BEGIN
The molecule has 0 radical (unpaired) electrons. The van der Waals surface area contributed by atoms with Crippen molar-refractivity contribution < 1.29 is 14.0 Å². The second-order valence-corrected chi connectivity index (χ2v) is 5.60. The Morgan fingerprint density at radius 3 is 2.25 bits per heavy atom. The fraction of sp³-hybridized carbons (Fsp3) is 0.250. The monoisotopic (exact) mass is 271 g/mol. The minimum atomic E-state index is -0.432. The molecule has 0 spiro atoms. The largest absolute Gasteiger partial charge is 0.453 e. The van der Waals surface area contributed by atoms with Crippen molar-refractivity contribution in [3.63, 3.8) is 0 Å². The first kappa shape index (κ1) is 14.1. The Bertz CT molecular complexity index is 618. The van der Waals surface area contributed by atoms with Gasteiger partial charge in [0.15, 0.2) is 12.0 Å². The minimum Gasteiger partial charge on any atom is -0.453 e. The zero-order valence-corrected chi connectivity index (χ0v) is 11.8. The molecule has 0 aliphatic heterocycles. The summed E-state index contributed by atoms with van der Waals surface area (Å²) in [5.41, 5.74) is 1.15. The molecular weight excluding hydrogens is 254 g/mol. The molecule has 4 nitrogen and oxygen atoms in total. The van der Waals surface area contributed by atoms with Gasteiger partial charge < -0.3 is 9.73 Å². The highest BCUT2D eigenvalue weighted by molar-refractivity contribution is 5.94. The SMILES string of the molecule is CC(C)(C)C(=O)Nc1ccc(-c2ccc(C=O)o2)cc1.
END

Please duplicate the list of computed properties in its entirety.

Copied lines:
The molecule has 0 radical (unpaired) electrons. The van der Waals surface area contributed by atoms with Crippen molar-refractivity contribution < 1.29 is 14.0 Å². The second-order valence-corrected chi connectivity index (χ2v) is 5.60. The Morgan fingerprint density at radius 3 is 2.25 bits per heavy atom. The fraction of sp³-hybridized carbons (Fsp3) is 0.250. The monoisotopic (exact) mass is 271 g/mol. The minimum atomic E-state index is -0.432. The molecule has 0 spiro atoms. The largest absolute Gasteiger partial charge is 0.453 e. The van der Waals surface area contributed by atoms with Crippen molar-refractivity contribution in [3.63, 3.8) is 0 Å². The first kappa shape index (κ1) is 14.1. The Bertz CT molecular complexity index is 618. The van der Waals surface area contributed by atoms with Gasteiger partial charge in [0.15, 0.2) is 12.0 Å². The minimum Gasteiger partial charge on any atom is -0.453 e. The zero-order valence-corrected chi connectivity index (χ0v) is 11.8. The molecule has 0 aliphatic heterocycles. The summed E-state index contributed by atoms with van der Waals surface area (Å²) in [5.41, 5.74) is 1.15. The molecular weight excluding hydrogens is 254 g/mol. The molecule has 4 nitrogen and oxygen atoms in total. The van der Waals surface area contributed by atoms with Gasteiger partial charge < -0.3 is 9.73 Å². The highest BCUT2D eigenvalue weighted by molar-refractivity contribution is 5.94. The SMILES string of the molecule is CC(C)(C)C(=O)Nc1ccc(-c2ccc(C=O)o2)cc1.